-   suspected non-serious adverse reactions occurring within the EEA

Marketing authorisation holders

Information on authorised medicinal products via product reports (for Article 57 database)



1.3.2  Patients, consumers and healthcare professionals’ reports

Patients, consumers and healthcare professionals (HCPs) can report, and are encouraged to do so, suspected adverse reactions to either the national competent authorities or the marketing authorisation holders of the medicine. These reports are then transmitted electronically and stored in the EudraVigilance database.

Background

Recognition by health authorities of the advantages of complementing reports on suspected adverse reactions from HCPs with those from patients triggered a number of changes to existing pharmacovigilance systems in Europe. In 2003, Denmark and the Netherlands became the first countries to allow patients and consumers to report suspected adverse reactions directly to their regulatory authority, followed by Italy (2004), the United Kingdom (2005) and Sweden (2008)[3]  An example from the UK is shown in the following figure (Fig. 2)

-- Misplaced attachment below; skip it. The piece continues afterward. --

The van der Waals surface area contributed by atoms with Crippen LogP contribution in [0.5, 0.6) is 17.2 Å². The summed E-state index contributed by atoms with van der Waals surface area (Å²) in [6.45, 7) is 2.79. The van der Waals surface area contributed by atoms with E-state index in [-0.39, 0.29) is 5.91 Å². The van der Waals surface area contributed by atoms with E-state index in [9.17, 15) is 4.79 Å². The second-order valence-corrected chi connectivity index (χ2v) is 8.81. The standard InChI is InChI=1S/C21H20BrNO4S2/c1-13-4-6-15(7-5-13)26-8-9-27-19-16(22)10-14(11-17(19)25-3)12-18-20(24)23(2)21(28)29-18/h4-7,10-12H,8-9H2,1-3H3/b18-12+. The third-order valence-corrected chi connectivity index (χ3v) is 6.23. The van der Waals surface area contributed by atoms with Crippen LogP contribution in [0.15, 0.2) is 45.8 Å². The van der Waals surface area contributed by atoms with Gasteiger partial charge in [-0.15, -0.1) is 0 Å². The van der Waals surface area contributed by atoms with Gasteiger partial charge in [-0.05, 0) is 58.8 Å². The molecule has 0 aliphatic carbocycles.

Figure.2: Example of direct patient reporting from the UK ‘Yellow Card Scheme’.

Since 2012, with new EU pharmacovigilance legislation, patient reporting has been expanded throughout the EU. Member States are now mandated to encourage patients to report suspected adverse reactions directly to the regulatory authority and to enable reporting through web-based formats and alternative means. Likewise, marketing authorisation holders (MAHs) shall record all suspected adverse reactions, whether reported spontaneously by patients or healthcare professionals and not refuse to consider adverse reaction reports received from patients through appropriate means and shall ensure that those reports are accessible at a single point within the Union.[4]

By introducing a legal right for patients to report suspected ADRs directly to regulatory authorities, the EU acknowledges patients and consumers as key sources of information on medicines safety and fosters faster and more comprehensive collection of data on adverse reactions.

To note:

In spite of the fact that spontaneous reporting is crucial for signal detection, under-reporting is common. It is estimated that only 1% to 10% of serious adverse reactions are reported [5] . Healthcare professionals often attribute low reporting to lack of time and sometimes only report adverse reactions when convinced of a causal association between a medicine’s use and an adverse reaction [6]. Additionally, whilst patients consider certain ADRs to be very significant in affecting their quality of life, healthcare professionals do not to the same extent [7] .